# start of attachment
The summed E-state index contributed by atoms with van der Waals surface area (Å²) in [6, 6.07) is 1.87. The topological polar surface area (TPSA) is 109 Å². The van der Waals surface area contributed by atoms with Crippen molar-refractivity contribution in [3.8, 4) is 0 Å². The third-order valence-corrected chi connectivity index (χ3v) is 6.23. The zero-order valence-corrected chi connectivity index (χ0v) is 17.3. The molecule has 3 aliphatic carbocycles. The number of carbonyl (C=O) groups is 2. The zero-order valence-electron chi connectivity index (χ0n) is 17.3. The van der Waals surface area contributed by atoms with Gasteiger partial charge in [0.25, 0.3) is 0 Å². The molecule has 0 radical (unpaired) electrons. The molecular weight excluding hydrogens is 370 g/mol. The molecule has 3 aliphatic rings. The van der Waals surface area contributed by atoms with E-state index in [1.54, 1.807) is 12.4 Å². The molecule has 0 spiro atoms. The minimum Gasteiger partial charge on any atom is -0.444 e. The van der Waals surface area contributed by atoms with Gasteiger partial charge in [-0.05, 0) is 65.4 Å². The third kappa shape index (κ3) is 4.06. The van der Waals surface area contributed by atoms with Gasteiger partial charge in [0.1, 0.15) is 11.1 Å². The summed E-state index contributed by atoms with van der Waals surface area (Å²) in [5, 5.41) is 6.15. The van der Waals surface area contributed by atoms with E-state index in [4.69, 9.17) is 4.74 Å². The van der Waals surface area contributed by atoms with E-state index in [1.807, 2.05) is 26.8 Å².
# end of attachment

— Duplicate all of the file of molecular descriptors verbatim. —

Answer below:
The summed E-state index contributed by atoms with van der Waals surface area (Å²) in [6, 6.07) is 1.87. The topological polar surface area (TPSA) is 109 Å². The van der Waals surface area contributed by atoms with Crippen molar-refractivity contribution in [3.8, 4) is 0 Å². The third-order valence-corrected chi connectivity index (χ3v) is 6.23. The zero-order valence-corrected chi connectivity index (χ0v) is 17.3. The molecule has 3 aliphatic carbocycles. The number of carbonyl (C=O) groups is 2. The zero-order valence-electron chi connectivity index (χ0n) is 17.3. The van der Waals surface area contributed by atoms with Gasteiger partial charge in [0.25, 0.3) is 0 Å². The molecule has 0 radical (unpaired) electrons. The molecular weight excluding hydrogens is 370 g/mol. The molecule has 3 aliphatic rings. The van der Waals surface area contributed by atoms with E-state index in [1.54, 1.807) is 12.4 Å². The molecule has 0 spiro atoms. The minimum Gasteiger partial charge on any atom is -0.444 e. The van der Waals surface area contributed by atoms with Gasteiger partial charge in [-0.05, 0) is 65.4 Å². The third kappa shape index (κ3) is 4.06. The van der Waals surface area contributed by atoms with Gasteiger partial charge in [0.1, 0.15) is 11.1 Å². The summed E-state index contributed by atoms with van der Waals surface area (Å²) in [5, 5.41) is 6.15. The van der Waals surface area contributed by atoms with E-state index in [4.69, 9.17) is 4.74 Å². The van der Waals surface area contributed by atoms with E-state index in [1.807, 2.05) is 26.8 Å².